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Analyzing Cigars

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Have you ever tasted the following in a cigar: marshmallow, marzipan, orange peel, pencil lead, or toffee? If so, you either: 1) have an incredibly discriminating palate, or 2) you need to hit yourself in the head with a brick and go sit in the corner.

All of those descriptors have shown up in reviews by one of the major consumer-oriented cigar magazines. Well, they used to be a cigar magazine. Now they’re more interested in selling time shares for private jets. I’d like to believe that I’ve got a fairly decent palate, but I’ve never tasted any of the above flavors in an unflavored cigar.

I bring this up because, for the first time, I’m going to be reviewing cigars for a web magazine which launches October 1st, called My focus, initially, will be on value-oriented smokes, and I’ve been thinking about analyzing flavors for a few weeks. I want to be as helpful and accurate as possible, but in my opinion, tasting those flavors in a cigar is more function of an active imagination or a desire to impress than anything else.

What flavors do I pick up in cigars? Wood (specifically cedar and oak), leather, coffee, espresso, cocoa, dark chocolate, herbal, floral, sweetness, grass, hay, toast, yeast, nuts (roasted , toasted, or plain), sulfur, salt, pepper, nutmeg, cinnamon, allspice, flint, and earth, among others. The only purpose of these descriptions is to narrow down the search for the consumer, but when you start getting into nuances that most people couldn’t even identify (why the hell are you putting a pencil’s point in your mouth?), I believe it to be a disservice to the smoker. Based on someone’s overblown opinion of their own taste buds, a cigar smoker may decide to pass over some excellent sticks or, much worse, try some stogies that will be completely wrong for the consumer. When I look at a cigar, the visual keys for me are: veins (should be small and few), sheen (oily and shiny, possibly toothy texture), color, cap (double, triple, pigtail?), shape, and smoothness. One particular color key I look for in maduro and dark sun-grown wrappers is mottling. If the wrapper is one consistent color, it’s probably been dyed. Unlit aroma should be devoid of ammonia, and usually has a barnyard or hay-like aroma. Funky, artificial smells are an indication of improperly cured tobacco or that something has been added to the tobacco (like a molasses-based dye).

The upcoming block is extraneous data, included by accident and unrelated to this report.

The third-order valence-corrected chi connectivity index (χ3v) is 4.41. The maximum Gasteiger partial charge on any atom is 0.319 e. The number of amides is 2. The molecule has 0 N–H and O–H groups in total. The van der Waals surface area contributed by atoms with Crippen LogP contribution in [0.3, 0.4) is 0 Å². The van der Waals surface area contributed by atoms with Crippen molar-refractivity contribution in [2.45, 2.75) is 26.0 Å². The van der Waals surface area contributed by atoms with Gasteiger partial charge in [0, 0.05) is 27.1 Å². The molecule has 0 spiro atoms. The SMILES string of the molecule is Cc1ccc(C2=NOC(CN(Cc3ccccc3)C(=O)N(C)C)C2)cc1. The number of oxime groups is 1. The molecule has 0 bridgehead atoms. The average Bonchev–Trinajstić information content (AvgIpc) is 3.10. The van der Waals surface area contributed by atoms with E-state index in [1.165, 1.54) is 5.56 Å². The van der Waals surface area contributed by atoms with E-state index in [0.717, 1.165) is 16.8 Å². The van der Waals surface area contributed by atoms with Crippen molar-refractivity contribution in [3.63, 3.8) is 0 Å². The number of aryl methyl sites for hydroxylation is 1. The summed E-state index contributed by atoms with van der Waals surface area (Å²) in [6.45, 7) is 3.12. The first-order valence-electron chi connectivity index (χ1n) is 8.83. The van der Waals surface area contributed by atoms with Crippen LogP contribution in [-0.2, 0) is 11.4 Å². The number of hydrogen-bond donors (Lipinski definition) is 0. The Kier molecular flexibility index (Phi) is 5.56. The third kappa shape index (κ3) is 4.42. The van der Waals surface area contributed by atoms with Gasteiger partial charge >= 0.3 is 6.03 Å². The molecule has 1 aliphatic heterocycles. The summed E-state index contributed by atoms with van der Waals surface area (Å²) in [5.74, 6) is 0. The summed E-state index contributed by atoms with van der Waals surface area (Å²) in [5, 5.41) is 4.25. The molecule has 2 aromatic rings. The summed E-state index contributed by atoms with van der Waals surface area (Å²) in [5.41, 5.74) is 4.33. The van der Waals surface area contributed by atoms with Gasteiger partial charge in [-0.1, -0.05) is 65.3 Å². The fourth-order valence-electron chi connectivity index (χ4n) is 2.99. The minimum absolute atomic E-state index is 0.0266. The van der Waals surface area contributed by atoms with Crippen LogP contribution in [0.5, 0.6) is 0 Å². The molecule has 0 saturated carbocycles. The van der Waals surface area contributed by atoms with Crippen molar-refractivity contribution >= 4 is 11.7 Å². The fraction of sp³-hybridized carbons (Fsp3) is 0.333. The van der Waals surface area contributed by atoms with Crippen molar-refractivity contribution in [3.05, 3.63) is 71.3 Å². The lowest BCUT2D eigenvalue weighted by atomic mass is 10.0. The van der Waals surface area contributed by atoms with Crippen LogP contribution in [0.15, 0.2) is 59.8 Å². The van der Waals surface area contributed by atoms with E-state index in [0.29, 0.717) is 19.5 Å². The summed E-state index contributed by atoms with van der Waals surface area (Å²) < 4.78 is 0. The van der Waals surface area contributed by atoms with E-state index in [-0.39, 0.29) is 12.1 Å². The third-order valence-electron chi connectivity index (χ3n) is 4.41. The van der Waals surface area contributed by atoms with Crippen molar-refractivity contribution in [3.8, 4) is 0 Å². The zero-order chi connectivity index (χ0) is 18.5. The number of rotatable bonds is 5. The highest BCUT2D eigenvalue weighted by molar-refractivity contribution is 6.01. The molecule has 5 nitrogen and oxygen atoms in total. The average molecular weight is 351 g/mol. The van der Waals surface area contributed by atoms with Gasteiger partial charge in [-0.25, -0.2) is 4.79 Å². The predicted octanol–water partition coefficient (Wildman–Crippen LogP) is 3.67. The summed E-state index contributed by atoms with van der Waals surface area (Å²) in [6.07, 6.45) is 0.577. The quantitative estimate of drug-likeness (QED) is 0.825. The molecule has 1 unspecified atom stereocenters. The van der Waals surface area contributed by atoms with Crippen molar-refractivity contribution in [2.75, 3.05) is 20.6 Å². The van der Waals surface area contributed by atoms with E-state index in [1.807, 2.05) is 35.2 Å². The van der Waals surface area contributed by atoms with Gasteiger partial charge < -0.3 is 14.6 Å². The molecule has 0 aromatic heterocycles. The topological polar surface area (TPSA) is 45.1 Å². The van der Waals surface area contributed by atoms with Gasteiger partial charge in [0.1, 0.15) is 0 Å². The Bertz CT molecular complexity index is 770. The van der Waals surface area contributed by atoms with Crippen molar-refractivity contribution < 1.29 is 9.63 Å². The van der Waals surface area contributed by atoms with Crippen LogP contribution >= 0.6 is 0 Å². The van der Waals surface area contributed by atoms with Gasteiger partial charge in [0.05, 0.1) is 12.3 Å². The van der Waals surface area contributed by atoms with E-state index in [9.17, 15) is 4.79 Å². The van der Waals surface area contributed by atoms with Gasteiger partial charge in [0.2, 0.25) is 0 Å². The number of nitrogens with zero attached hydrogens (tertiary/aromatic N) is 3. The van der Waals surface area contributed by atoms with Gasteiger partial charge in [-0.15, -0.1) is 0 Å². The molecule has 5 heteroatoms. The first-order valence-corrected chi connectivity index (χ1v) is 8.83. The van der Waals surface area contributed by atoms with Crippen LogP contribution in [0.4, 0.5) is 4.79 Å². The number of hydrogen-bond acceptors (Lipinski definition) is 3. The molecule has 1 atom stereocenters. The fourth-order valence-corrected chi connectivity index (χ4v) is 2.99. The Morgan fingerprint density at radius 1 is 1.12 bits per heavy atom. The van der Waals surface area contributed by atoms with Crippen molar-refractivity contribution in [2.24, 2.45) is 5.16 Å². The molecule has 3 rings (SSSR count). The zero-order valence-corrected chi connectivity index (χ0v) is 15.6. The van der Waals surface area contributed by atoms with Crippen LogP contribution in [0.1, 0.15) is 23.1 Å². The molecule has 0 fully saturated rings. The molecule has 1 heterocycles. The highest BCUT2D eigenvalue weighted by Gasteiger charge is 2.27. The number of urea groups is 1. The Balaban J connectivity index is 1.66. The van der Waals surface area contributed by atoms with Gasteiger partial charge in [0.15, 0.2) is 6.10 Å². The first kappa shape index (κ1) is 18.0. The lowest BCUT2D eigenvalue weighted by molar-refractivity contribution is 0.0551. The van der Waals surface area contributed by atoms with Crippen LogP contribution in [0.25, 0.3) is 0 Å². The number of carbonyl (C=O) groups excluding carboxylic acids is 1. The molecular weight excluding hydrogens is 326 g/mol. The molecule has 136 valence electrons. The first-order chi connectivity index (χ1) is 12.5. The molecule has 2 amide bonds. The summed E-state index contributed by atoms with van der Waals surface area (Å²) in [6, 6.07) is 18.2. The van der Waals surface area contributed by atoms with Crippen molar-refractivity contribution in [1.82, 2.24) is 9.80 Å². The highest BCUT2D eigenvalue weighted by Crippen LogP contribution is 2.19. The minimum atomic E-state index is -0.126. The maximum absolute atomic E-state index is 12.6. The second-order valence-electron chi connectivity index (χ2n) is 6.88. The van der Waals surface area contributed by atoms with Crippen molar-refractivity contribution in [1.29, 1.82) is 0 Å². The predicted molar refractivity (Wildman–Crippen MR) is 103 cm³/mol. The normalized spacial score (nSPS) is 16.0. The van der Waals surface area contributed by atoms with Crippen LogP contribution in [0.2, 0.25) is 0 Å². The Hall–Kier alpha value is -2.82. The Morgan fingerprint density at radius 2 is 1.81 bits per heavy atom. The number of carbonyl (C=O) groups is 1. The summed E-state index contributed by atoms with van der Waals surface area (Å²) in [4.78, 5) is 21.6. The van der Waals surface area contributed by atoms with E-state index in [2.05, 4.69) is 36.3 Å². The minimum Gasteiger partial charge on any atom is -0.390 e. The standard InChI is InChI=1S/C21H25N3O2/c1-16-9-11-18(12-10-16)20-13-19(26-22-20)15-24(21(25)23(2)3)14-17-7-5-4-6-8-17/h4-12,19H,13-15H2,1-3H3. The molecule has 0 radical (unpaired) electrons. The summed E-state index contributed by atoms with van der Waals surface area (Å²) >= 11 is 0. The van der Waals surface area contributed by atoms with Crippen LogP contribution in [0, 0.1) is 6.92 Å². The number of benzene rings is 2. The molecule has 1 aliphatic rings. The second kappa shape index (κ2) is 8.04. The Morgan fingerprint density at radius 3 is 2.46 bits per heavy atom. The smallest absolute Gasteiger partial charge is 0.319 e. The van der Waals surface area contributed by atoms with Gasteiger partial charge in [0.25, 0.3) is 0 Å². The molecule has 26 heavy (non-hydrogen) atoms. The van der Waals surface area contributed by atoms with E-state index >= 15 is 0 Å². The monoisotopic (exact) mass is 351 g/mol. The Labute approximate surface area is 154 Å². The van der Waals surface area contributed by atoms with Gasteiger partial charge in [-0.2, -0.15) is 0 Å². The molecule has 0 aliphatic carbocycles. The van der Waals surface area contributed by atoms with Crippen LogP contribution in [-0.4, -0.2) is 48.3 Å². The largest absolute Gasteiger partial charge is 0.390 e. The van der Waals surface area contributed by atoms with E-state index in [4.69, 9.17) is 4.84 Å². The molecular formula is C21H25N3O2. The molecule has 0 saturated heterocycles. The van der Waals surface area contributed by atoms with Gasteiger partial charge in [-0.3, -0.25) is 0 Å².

Once lit, I want to smell primarily earthy and woody notes, and the smoke should linger. Spicier tobacco generally has a bluish tint and hangs in the air. I really like those blue and white threads floating around me while I’m enjoying a cigar.

The pre-light draw should be as smooth as it will be when lit, but I always do something when I’m testing the draw- I take one really hard pull while lightly holding the cigar. If I can see or feel the walls caving in, I know that the stick is rolled loosely, and that I might be facing burn and draw issues later on. Typical pre-light flavors include leather, wood, nuts, earth and cocoa, but others may be apparent.

Upon lighting, I segment the cigar into initial light, first third, second third, and last. Because a number of cigars have a little extra ligero in the foot, any number of cigars will have a strong kick up front which mellows out relatively quickly; that’s why I don’t place a huge amount of stock in the initial light. That is when I start looking to identify flavors and I watch the burning characteristics closely.

Mentioning burning characteristics leads me to another element- how long does the ash hold on? I don’t find that the length of the ash means all that much. A well-made cigar that is fully packed will have a firm ash that almost makes a sound when it breaks, but that doesn’t mean that a cigar that doesn’t hold a long ash is poorly made, it just may be made of leaf that generates a fluffy ash that breaks easily.

In doing a numeric rating, I use a scale that’s weighted, meaning that some aspects are looked upon as more important than others. The appearance may be the first thing that has an impact on the buyer, but in the end it’s the least important, so it gets a score from 0 to 15. Next in importance would be the construction and burning characteristics. If the draw is blocked or too loose, the entire cigar is a waste of time. If the cigar burns so unevenly that you wind up wasting a quarter of it from frequent touchups, then the construction is questionable. So we use a scale of 0 to 35 for craftsmanship. Which, of course, leaves flavor and aroma, heavily weighted, to account for half of the total score. I look to identify the individual flavor elements, and I also want to pay attention to the balance and interaction among them. Is there a dominant flavor? Is it pleasant or too assertive? Does the cigar change flavors and nuances as it goes? Is there a synergy between the different notes, or are they constantly fighting each other?

I’ll also let the cigar sit and smolder for a few minutes as I leave the room, and I’ll stay out for a long enough period of time for my sense of smell to rebound. Then I’ll re-enter the room to see what I can glean from the aroma. Although the cigar smoker can’t really tell what the cigar smells like while smoking, the aroma stays in the room for a while and should be pleasant, or at least tolerable. When I get to rating flavor and aroma, the total is 50 points, and I see taste as 90 percent of that, or a 45/5 of flavor to aroma, and then I combine them to get a total.

I’m not concerned about advertisers. I call ‘em as I see ‘em, so if you read any of my reviews, don’t expect to see too many 92 to 100 ratings. I can only think of four cigars in the last three years that would qualify. Which ones are they? I guess you’ll just have to read my reviews on to find out.
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